The impact of the Coronavirus Pandemic on European Agriculture 

The pandemic of CoVid-19, the disease caused by the Coronavirus, is affecting us all. With most western EU countries on lockdown at the time of writing this article, it is expected that the European economy, and even the world’s economy, will face a sharp decline. Although most of us are able nowadays to work remotely from home, this practice is not – yet – widely available in the field of Agriculture. Despite the increase of innovation in the sector, fostered by projects such as SmartAgriHubs, most farmers still have to be active in the field. How will the coronavirus impact their activity?

The good news is the fact that the WHO recently reported that no evidence suggested transmission of the virus through food, meaning that the food supply chain can still run relatively smoothly without taking additional precautions. Further, food retailers stay open throughout Europe despite the confinements measures, meaning the demand of food will not be negatively impacted. Additionally, with fear spreading throughout populations in the wake of lockdown announcements, a panic-buying frenzy has hit western EU nations, driving the demand not only for toilet paper but also for non-perishable food items such as canned foods, pasta, rice and flour to name a few.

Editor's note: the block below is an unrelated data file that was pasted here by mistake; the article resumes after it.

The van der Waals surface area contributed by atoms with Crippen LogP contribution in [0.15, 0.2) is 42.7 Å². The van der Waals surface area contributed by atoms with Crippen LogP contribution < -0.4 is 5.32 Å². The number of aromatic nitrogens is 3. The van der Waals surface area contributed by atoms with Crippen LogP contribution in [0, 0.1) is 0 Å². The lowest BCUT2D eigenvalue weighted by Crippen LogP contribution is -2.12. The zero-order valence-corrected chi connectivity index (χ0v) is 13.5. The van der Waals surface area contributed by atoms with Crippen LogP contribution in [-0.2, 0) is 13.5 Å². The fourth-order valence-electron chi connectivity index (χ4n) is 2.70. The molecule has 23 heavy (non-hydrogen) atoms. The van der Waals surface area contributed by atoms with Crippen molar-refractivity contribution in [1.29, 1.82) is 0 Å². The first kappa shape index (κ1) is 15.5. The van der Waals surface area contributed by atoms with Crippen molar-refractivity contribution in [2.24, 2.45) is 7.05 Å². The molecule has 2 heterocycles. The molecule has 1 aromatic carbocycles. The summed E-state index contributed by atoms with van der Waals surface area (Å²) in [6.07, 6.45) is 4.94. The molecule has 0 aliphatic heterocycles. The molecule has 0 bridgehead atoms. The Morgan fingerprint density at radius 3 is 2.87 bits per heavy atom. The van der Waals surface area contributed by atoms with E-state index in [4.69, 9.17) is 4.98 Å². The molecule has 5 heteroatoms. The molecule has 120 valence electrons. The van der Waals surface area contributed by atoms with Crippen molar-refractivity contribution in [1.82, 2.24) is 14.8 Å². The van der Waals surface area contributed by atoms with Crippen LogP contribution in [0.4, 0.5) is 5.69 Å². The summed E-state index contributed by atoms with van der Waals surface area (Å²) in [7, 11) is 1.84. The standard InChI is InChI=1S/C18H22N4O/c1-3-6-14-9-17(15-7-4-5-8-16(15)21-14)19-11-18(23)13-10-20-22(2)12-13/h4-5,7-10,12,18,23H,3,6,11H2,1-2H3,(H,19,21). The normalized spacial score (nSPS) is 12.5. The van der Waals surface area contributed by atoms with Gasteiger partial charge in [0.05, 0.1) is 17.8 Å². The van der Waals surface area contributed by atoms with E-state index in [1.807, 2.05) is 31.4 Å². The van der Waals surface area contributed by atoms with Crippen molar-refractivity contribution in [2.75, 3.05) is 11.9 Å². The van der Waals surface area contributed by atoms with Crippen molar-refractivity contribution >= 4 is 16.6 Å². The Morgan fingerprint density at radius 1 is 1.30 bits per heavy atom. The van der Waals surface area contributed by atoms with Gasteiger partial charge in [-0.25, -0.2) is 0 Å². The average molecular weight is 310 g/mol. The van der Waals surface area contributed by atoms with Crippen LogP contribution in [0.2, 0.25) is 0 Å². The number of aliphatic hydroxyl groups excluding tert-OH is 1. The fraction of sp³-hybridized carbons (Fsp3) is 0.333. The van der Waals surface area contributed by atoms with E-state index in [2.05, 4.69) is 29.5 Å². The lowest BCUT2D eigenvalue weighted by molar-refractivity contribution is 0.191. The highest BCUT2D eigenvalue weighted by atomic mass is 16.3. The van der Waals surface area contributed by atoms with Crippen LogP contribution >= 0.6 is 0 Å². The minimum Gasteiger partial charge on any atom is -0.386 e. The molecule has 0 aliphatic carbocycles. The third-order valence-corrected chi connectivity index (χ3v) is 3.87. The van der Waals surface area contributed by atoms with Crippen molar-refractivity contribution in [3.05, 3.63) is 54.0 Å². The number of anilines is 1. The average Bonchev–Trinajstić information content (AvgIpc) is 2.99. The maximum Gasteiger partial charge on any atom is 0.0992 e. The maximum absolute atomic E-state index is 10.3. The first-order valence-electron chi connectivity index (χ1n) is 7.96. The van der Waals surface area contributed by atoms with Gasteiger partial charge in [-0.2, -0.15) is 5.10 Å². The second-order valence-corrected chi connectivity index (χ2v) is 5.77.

Nevertheless, although countries like France and Germany have announced measures to protect the food supply chain nationally, and the EU has announced measures to protect the European food-supply chain throughout the Union, the coronavirus emergency in Italy is affecting locally sourced food markets, as they’re facing a substantial decrease in customers, who are leaving their homes only in cases of emergency. The owner of an agricultural holding in Veneto told local newspaper Il Mattino di Padova that so far 20 tonnes of ‘radicchio’, a well-known Italian variety of chicory, went wasted due to the drop in demand of local food products. (Gerardo Fortuna | EURACTIV.com)

Finally, although the demand for food items currently remains high, the long-term impacts of such a widespread event, although unpredictable, are already perceived as negative. Dairy and fruit and vegetable exporters have been the first to notice changes, but demand for products has remained high. However, many in the sector are apprehensive about how the coronavirus will change trade flows, and more concrete impacts are expected to be visible by April or May.

This pandemic will undoubtedly have a major impact on the European economy and on the Agricultural sector. Our thoughts at SmartAgriHubs go out to all the people affected by the disease as well as their families and loved ones. We will all get through these difficult times and we sincerely hope that by time our next newsletter comes around, the world will have overcome this pandemic, learned the lessons it will teach us and come out stronger and more united. We would like to extend our sincere thanks to, not only the European medical personnel who is working relentlessly to combat this health crisis, but also to all the people working in the European food chain, working persistently to keep Europeans fed.